Subject: Re: differential scsi controllers
To: None <firstname.lastname@example.org>
From: Berndt Josef Wulf <email@example.com>
Date: 07/02/1998 07:58:51
Tim Rightnour wrote
> On 01-Jul-98 Thor Lancelot Simon spoke unto us all:
> # Even if it worked, it wouldn't be worth using. It's absolute idiocy --
> # mirroring for the sake of being able to say you're mirroring. It always
> # reads from the first component of a mirror set, thus giving no performance
> # benefit, and it doesn't handle errors *at all*, meaning that an error on
> # either component will cause the halves of the mirror to become inconsistent,
> # so that is very unlikely to provide redundancy, either. It's Awful. It
> # should have been removed Long Ago.
> I hate to say it, but AIX has a really nice software mirroring. If the drive
> in question bites it, it does a few things:
> A: It marks the partitions on the bad drive as being stale, and no longer
> reads/writes them if a previous read/write failed.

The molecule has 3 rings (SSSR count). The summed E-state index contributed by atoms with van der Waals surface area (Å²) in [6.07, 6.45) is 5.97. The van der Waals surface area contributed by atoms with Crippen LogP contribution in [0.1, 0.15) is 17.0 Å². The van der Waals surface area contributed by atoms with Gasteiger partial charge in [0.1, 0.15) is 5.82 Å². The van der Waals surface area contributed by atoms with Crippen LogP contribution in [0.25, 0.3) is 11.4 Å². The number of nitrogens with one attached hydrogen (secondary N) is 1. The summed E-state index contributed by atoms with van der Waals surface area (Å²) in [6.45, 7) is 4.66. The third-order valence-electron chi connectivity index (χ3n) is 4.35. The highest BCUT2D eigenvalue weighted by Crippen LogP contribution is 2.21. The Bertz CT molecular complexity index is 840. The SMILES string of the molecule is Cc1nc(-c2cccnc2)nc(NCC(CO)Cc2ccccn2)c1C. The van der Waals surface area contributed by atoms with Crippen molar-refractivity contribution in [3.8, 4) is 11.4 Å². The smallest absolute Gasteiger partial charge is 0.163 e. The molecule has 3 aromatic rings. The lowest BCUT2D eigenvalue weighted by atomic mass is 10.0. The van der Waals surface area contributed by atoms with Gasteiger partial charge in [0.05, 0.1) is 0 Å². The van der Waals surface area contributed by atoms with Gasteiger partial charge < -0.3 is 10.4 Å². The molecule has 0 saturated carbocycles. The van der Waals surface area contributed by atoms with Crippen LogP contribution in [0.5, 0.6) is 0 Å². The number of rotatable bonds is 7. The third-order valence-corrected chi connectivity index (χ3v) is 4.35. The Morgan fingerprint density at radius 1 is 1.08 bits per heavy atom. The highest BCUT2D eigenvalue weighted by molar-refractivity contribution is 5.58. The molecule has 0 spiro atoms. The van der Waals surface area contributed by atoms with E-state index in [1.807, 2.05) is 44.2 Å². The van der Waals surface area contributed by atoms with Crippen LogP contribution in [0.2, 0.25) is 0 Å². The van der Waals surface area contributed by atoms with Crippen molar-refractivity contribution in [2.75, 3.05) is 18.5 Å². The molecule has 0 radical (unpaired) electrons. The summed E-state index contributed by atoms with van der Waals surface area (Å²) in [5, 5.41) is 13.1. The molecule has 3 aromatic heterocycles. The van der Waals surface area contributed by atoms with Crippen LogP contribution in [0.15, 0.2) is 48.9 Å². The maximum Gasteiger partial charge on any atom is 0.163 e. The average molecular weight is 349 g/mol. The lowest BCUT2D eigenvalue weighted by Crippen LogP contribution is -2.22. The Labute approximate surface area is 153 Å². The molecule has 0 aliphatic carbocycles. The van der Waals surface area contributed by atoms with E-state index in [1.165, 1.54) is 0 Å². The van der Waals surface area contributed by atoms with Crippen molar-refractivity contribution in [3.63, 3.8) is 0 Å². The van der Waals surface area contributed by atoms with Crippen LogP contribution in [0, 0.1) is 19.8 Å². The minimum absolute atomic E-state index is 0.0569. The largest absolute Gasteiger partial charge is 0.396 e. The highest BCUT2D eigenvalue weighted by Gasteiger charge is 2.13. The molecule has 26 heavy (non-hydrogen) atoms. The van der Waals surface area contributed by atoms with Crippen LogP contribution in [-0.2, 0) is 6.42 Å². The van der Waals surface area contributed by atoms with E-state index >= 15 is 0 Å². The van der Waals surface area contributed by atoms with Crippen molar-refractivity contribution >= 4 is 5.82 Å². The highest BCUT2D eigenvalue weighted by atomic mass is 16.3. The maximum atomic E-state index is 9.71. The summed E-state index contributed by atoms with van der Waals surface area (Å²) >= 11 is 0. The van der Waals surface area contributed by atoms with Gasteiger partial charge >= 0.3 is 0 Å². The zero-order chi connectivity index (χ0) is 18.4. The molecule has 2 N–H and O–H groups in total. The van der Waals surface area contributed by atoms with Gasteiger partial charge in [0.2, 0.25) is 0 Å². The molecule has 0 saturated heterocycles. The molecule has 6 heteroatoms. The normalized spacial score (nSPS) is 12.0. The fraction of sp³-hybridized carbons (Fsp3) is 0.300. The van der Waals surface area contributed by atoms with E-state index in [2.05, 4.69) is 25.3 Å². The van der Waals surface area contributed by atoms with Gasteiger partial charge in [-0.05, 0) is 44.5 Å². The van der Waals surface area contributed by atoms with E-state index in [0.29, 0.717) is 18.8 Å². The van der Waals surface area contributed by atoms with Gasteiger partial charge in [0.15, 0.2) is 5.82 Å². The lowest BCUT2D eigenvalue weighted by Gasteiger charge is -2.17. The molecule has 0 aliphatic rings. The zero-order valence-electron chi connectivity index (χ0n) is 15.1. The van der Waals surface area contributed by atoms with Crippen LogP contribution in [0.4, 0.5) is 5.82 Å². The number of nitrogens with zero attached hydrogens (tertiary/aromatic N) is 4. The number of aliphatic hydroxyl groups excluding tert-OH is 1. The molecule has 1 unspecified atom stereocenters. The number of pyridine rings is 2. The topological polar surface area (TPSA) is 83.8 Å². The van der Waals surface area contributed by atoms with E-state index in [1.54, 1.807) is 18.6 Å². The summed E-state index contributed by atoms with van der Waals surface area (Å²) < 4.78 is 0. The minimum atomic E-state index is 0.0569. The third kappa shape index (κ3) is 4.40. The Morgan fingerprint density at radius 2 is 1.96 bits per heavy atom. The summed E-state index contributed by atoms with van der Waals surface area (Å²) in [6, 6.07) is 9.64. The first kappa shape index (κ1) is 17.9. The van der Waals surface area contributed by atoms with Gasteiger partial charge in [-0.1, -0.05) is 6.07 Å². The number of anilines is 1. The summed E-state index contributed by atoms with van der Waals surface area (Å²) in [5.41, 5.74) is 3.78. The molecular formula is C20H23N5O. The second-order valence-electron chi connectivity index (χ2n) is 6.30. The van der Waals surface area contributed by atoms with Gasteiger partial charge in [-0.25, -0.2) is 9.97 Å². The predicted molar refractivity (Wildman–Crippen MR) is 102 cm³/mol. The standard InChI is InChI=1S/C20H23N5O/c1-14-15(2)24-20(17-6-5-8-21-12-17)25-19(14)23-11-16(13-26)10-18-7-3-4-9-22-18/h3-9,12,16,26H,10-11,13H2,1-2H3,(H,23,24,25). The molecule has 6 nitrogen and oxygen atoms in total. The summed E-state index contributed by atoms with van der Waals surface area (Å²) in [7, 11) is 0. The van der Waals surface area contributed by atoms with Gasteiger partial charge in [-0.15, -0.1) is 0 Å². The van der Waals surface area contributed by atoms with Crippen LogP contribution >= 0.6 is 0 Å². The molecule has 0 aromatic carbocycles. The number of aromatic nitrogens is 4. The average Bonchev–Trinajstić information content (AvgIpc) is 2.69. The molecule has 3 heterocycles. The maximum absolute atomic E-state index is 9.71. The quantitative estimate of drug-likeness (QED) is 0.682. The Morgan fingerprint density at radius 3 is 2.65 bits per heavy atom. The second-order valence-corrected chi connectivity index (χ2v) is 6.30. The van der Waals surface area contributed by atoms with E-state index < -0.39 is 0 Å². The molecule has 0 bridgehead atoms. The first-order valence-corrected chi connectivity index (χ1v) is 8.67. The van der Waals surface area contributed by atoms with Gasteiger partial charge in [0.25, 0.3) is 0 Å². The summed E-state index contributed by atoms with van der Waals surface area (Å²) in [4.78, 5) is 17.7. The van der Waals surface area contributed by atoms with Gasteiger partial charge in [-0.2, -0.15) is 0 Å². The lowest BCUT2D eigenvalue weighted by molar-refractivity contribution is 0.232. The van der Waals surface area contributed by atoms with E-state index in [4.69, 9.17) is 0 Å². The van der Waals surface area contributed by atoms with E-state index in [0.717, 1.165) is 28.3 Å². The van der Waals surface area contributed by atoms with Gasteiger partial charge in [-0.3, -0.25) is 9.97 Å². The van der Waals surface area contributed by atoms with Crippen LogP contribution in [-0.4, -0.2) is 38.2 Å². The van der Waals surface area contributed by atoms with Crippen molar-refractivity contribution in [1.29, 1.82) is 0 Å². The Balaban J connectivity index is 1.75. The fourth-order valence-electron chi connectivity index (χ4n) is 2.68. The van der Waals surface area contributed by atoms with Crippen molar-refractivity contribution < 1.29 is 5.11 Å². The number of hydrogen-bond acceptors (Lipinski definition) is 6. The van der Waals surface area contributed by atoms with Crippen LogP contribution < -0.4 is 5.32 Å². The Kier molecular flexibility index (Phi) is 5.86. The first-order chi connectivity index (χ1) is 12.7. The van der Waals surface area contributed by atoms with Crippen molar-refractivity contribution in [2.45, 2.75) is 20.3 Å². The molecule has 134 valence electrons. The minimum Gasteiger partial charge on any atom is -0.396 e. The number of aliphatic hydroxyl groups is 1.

> B: Noticing a stale mirror, allows you to break that mirror, (without affecting
> anything runnning on it) Assuming you have a hot-swappable drive, you can then
> throw it in, and resync the mirror, and go on with life.
> Even if we dont have a hot-swappable media, it would be nice to be able to
> break the mirror, and continue with life until the new drive arrives and we can
> shut down. No applications need to die until you actually shut the machine
> off, and most importantly, *no data is lost*.
I must agree here as I know out of first experience that Novel-Servers
around the globe use the mirroring technique in view of providing
redundancy against harddisk/controller failure.
After recovering from a harddisk crash last week by just replacing
a faulty 9GB drive and resyncing the partitions, I have started to
appreciate this technology and so do the network users.
Maybe a worthwhile effort of fixing the current code to become more
efficient in disk mirroring instead of throwing it out altogether.
Name : Berndt Josef Wulf
E-Mail : firstname.lastname@example.org
Sysinfo : DEC AXPpci33+, NetBSD-1.3